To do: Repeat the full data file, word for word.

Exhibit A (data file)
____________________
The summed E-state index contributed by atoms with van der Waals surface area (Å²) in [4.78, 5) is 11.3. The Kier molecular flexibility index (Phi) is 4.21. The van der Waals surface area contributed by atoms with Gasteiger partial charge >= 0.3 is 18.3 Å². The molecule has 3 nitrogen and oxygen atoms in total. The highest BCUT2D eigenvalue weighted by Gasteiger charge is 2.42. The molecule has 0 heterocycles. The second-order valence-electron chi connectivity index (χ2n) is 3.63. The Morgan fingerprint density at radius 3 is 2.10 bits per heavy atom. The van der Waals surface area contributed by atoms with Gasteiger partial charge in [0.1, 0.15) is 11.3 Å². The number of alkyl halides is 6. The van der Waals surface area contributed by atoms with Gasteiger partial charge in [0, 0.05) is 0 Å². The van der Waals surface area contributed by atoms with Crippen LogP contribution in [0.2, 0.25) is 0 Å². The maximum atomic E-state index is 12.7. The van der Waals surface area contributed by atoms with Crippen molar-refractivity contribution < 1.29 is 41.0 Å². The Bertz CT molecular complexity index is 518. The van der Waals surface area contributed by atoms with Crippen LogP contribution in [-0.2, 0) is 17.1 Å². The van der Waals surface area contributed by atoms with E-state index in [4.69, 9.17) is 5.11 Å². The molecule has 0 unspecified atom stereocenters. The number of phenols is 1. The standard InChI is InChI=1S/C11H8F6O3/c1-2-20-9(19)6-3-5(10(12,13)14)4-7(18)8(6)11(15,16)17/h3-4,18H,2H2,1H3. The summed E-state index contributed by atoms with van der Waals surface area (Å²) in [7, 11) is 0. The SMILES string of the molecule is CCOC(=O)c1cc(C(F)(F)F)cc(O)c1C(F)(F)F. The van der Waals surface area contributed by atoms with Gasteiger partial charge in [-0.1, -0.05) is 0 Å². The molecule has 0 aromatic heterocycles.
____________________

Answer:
The summed E-state index contributed by atoms with van der Waals surface area (Å²) in [4.78, 5) is 11.3. The Kier molecular flexibility index (Phi) is 4.21. The van der Waals surface area contributed by atoms with Gasteiger partial charge >= 0.3 is 18.3 Å². The molecule has 3 nitrogen and oxygen atoms in total. The highest BCUT2D eigenvalue weighted by Gasteiger charge is 2.42. The molecule has 0 heterocycles. The second-order valence-electron chi connectivity index (χ2n) is 3.63. The Morgan fingerprint density at radius 3 is 2.10 bits per heavy atom. The van der Waals surface area contributed by atoms with Gasteiger partial charge in [0.1, 0.15) is 11.3 Å². The number of alkyl halides is 6. The van der Waals surface area contributed by atoms with Gasteiger partial charge in [0, 0.05) is 0 Å². The van der Waals surface area contributed by atoms with Crippen LogP contribution in [0.2, 0.25) is 0 Å². The maximum atomic E-state index is 12.7. The van der Waals surface area contributed by atoms with Crippen molar-refractivity contribution < 1.29 is 41.0 Å². The Bertz CT molecular complexity index is 518. The van der Waals surface area contributed by atoms with Crippen LogP contribution in [-0.2, 0) is 17.1 Å². The van der Waals surface area contributed by atoms with E-state index in [4.69, 9.17) is 5.11 Å². The molecule has 0 unspecified atom stereocenters. The number of phenols is 1. The standard InChI is InChI=1S/C11H8F6O3/c1-2-20-9(19)6-3-5(10(12,13)14)4-7(18)8(6)11(15,16)17/h3-4,18H,2H2,1H3. The summed E-state index contributed by atoms with van der Waals surface area (Å²) in [7, 11) is 0. The SMILES string of the molecule is CCOC(=O)c1cc(C(F)(F)F)cc(O)c1C(F)(F)F. The van der Waals surface area contributed by atoms with Gasteiger partial charge in [-0.1, -0.05) is 0 Å². The molecule has 0 aromatic heterocycles.